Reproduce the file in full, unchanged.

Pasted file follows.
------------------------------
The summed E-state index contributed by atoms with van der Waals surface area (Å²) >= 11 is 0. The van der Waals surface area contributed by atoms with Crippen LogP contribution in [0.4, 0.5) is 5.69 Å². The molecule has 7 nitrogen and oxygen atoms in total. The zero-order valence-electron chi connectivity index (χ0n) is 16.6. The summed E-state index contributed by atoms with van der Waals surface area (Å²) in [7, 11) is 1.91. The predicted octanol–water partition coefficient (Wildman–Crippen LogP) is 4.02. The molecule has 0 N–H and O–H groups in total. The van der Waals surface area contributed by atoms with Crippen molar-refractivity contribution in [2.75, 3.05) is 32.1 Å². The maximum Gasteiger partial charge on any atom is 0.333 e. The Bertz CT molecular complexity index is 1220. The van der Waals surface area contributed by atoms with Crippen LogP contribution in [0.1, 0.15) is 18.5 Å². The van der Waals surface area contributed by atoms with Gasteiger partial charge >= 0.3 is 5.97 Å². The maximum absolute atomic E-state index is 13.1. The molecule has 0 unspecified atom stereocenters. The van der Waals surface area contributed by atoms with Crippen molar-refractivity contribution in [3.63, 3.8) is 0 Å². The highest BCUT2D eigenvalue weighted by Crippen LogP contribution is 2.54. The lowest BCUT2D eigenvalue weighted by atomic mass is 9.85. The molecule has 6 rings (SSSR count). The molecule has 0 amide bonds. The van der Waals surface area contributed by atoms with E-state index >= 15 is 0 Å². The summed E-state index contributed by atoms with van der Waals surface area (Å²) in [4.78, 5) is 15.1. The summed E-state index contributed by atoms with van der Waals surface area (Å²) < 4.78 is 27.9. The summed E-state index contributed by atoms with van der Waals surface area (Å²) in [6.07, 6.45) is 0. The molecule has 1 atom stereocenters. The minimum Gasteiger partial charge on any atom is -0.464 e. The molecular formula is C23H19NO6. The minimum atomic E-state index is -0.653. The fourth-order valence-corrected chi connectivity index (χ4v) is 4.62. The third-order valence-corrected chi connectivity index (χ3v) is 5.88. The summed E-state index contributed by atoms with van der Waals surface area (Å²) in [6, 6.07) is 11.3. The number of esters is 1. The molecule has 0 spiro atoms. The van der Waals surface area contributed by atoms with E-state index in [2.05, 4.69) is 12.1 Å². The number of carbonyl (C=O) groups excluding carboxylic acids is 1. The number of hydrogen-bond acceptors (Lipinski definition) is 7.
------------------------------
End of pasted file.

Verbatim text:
The summed E-state index contributed by atoms with van der Waals surface area (Å²) >= 11 is 0. The van der Waals surface area contributed by atoms with Crippen LogP contribution in [0.4, 0.5) is 5.69 Å². The molecule has 7 nitrogen and oxygen atoms in total. The zero-order valence-electron chi connectivity index (χ0n) is 16.6. The summed E-state index contributed by atoms with van der Waals surface area (Å²) in [7, 11) is 1.91. The predicted octanol–water partition coefficient (Wildman–Crippen LogP) is 4.02. The molecule has 0 N–H and O–H groups in total. The van der Waals surface area contributed by atoms with Crippen molar-refractivity contribution in [2.75, 3.05) is 32.1 Å². The maximum Gasteiger partial charge on any atom is 0.333 e. The Bertz CT molecular complexity index is 1220. The van der Waals surface area contributed by atoms with Crippen LogP contribution in [0.1, 0.15) is 18.5 Å². The van der Waals surface area contributed by atoms with Gasteiger partial charge >= 0.3 is 5.97 Å². The maximum absolute atomic E-state index is 13.1. The molecule has 0 unspecified atom stereocenters. The van der Waals surface area contributed by atoms with Crippen molar-refractivity contribution in [3.63, 3.8) is 0 Å². The highest BCUT2D eigenvalue weighted by Crippen LogP contribution is 2.54. The lowest BCUT2D eigenvalue weighted by atomic mass is 9.85. The molecule has 6 rings (SSSR count). The molecule has 0 amide bonds. The van der Waals surface area contributed by atoms with E-state index >= 15 is 0 Å². The summed E-state index contributed by atoms with van der Waals surface area (Å²) in [4.78, 5) is 15.1. The summed E-state index contributed by atoms with van der Waals surface area (Å²) < 4.78 is 27.9. The summed E-state index contributed by atoms with van der Waals surface area (Å²) in [6.07, 6.45) is 0. The molecule has 1 atom stereocenters. The minimum Gasteiger partial charge on any atom is -0.464 e. The molecular formula is C23H19NO6. The minimum atomic E-state index is -0.653. The fourth-order valence-corrected chi connectivity index (χ4v) is 4.62. The third-order valence-corrected chi connectivity index (χ3v) is 5.88. The summed E-state index contributed by atoms with van der Waals surface area (Å²) in [6, 6.07) is 11.3. The number of esters is 1. The molecule has 0 spiro atoms. The van der Waals surface area contributed by atoms with E-state index in [2.05, 4.69) is 12.1 Å². The number of carbonyl (C=O) groups excluding carboxylic acids is 1. The number of hydrogen-bond acceptors (Lipinski definition) is 7.